It was some time after docking when I returned from the shower room, whilst sitting on my bed, talking to another Repulse man Bob Hewlett, a group of Australian sailors came into the dorm. They asked was there a man called “Woods” in here. I piped up “I am”. They then asked, “Have you an uncle in the Australian Navy?” I said. “I have an uncle in Australia”. They finished by saying, “Come with us”. I didn’t know what to expect.  We went to the canteen and low and behold who did I see sitting at a table, but my father’s brother. He was overjoyed to see me alive and well. The rest of the evening was spent talking of things back home and getting drunk. After all I had been through in the last 14 hours I don’t think this is a bad memory to keep.

 

Derek Jones:

 

I have a couple of strong recollections, the first is being so totally exhausted that when I got to my allocated bunk, I found it had no mattress, but I wouldn’t leave it to try and find one in case someone else claimed it. I slept on the wires all night and don’t remember stirring once. The second was in the morning after breakfast. I joined with a group of lads I usually knocked around with. We began to get upset on realising that some of our mates hadn’t been as fortunate as us, and hadn’t survived the sinking. I felt in my pocket and found my cigarette case, I opened it up, but the water had ruined the contents, I noticed a ½ crown under the sodden tobacco. This cheered me up somewhat, and I went down to the canteen spending the lot on a couple of packets of cigarettes. No one had any money and we were all dying for a smoke. I came back and shared them out between us. They are still the best smokes I ever had.

 

Ted Matthews:

 

I’ve been asked a number of times about the day after the sinking, and can best describe my feelings as, we all knew Repulse had gone, but only the ship. The other half of her (the crew) were still all together, looking after each other. So to me, it wasn’t as traumatic as some outsiders might think. It was upsetting to realise you had lost some great mates, but this made me more aware of how lucky I was to be in the company of the lads around me.

 

It wasn’t until the following day on the parade ground that I realised things were about to change forever. I can’t remember the whole sequence of events all these years later, but the one speech that has stayed in my mind forever was by our skipper Captain Tennant. I can still see him talking to us in his quiet, unobtrusive manner, when out of the blue, he asked for the name of the boy seaman who saved his life.

 

Evidently it seemed that as the skipper dived into the water, he was caught by the ship’s superstructure, which was dragging him under. The young lad, whose name I can’t remember dived under him, pulling him clear. Once he’d obtained his name, he called the boy up and thanked him in front of the remainder of our crew. He finished his speech by telling us that as he was the highest-ranking officer to survive, he had no alternative, but to return to Britain to give an account of the sinking to an inquiry board. Adding that he was going to try his best to get both ships’ crews home as soon as possible, with this statement he left. He was the finest officer I ever met and I later found out the Admiralty complimented him on his actions taken during the battle. Thankfully, he made it through the war, later rising to the rank of Admiral. He certainly deserved this reward.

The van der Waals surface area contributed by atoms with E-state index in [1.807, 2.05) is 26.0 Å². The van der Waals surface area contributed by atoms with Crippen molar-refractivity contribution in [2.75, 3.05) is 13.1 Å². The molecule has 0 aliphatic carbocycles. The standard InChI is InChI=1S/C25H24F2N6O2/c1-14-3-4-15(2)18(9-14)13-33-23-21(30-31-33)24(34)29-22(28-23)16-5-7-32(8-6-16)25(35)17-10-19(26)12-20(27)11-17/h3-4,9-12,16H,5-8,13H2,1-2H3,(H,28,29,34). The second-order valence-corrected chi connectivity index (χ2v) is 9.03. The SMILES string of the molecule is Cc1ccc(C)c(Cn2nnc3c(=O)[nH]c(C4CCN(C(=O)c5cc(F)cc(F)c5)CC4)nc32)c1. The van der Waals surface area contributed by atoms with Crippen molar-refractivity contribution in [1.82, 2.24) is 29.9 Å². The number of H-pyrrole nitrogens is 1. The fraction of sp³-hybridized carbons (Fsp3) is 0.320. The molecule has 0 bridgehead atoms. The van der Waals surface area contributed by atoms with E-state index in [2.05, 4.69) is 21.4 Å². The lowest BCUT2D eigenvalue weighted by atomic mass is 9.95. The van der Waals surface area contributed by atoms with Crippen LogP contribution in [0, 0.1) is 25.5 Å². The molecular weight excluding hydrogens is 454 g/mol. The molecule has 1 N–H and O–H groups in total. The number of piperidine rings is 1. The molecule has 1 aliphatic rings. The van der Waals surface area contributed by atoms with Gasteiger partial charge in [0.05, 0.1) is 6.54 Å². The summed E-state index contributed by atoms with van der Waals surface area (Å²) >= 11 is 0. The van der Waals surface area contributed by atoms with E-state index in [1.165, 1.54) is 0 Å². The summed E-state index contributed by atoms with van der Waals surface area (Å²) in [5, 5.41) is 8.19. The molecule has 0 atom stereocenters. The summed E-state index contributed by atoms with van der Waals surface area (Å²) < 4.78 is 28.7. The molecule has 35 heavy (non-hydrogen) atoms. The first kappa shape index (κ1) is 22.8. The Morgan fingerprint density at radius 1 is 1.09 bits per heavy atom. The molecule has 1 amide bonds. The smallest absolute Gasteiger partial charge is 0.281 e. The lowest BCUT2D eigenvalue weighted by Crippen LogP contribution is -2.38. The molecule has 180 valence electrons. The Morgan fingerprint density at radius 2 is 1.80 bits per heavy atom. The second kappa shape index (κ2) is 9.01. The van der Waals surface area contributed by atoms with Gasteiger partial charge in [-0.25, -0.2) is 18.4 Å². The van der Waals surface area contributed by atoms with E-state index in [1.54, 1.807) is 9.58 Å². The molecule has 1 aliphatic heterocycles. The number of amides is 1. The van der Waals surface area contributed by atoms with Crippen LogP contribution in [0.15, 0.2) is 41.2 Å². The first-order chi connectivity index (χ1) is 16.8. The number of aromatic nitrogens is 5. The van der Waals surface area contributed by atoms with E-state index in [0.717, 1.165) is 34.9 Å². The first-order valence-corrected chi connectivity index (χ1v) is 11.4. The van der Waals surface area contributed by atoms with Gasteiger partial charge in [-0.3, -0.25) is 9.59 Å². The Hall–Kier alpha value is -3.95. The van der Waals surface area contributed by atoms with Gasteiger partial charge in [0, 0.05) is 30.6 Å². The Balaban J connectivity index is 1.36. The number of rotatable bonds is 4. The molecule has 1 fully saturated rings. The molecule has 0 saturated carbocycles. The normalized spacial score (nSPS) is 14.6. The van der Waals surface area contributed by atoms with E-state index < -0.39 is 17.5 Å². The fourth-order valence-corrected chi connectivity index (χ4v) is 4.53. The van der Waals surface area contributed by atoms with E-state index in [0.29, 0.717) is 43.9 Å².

John Garner:

 

I remember with great affection the hospitality we received from the lads off the cruiser Exeter, they waited on us hand and foot all night. In fact, they even let me get drunk on their rum. I had got off our ship without a scratch on my entire body and yet I’d only been ashore a short while, when I fell down an irrigation trench, cutting my arm open. I also remember, with great pride, the final speech our skipper made to us. I sadly would never see his equal again.

 

In contrast, it was extremely upsetting the manner in which, Admiral Layton addressed us, saying “He no longer wished to hear talk of survivors as now we’d all be employed in the defence of Singapore”. To me it highlighted the vast difference between our old skipper and the men we’d now serve under.

 

Ian Hay has one other small recollection of this day of speeches made mainly by men who had no intention of being in Singapore when the fighting started.

 

It wasn’t long after we’d been dispersed from the parade ground, and the tone and manner of Admiral Layton’s speech dejected everyone. Shortly afterwards the familiar voice of our great Premier Winston Churchill came over the radio. Although I can’t fully remember the exact words, his speech was along the lines of. ‘We will bring these gallant men home and give them ships they can be proud to sail in’. Alas this was just a lie. In reality none of us were going home; the fact was some of us would never return.